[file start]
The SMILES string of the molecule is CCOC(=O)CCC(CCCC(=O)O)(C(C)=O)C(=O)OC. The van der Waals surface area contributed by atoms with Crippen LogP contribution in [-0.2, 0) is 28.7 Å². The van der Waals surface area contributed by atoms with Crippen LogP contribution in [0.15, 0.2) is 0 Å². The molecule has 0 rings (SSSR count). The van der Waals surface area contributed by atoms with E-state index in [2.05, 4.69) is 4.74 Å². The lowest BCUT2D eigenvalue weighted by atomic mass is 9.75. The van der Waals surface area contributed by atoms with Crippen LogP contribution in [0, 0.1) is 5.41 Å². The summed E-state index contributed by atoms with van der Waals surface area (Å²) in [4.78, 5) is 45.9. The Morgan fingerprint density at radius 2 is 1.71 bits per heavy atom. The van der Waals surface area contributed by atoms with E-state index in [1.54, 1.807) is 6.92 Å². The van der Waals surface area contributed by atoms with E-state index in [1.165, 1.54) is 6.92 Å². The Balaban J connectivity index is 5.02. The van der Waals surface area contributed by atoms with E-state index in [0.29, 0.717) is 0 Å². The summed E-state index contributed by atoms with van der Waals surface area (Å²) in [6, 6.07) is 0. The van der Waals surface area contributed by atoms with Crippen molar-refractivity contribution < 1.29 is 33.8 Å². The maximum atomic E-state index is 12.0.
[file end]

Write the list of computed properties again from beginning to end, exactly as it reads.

The SMILES string of the molecule is CCOC(=O)CCC(CCCC(=O)O)(C(C)=O)C(=O)OC. The van der Waals surface area contributed by atoms with Crippen LogP contribution in [-0.2, 0) is 28.7 Å². The van der Waals surface area contributed by atoms with Crippen LogP contribution in [0.15, 0.2) is 0 Å². The molecule has 0 rings (SSSR count). The van der Waals surface area contributed by atoms with E-state index in [2.05, 4.69) is 4.74 Å². The lowest BCUT2D eigenvalue weighted by atomic mass is 9.75. The van der Waals surface area contributed by atoms with Crippen LogP contribution in [0, 0.1) is 5.41 Å². The summed E-state index contributed by atoms with van der Waals surface area (Å²) in [4.78, 5) is 45.9. The Morgan fingerprint density at radius 2 is 1.71 bits per heavy atom. The van der Waals surface area contributed by atoms with E-state index in [1.54, 1.807) is 6.92 Å². The van der Waals surface area contributed by atoms with E-state index in [1.165, 1.54) is 6.92 Å². The Balaban J connectivity index is 5.02. The van der Waals surface area contributed by atoms with E-state index in [0.29, 0.717) is 0 Å². The summed E-state index contributed by atoms with van der Waals surface area (Å²) in [6, 6.07) is 0. The van der Waals surface area contributed by atoms with Crippen molar-refractivity contribution < 1.29 is 33.8 Å². The maximum atomic E-state index is 12.0.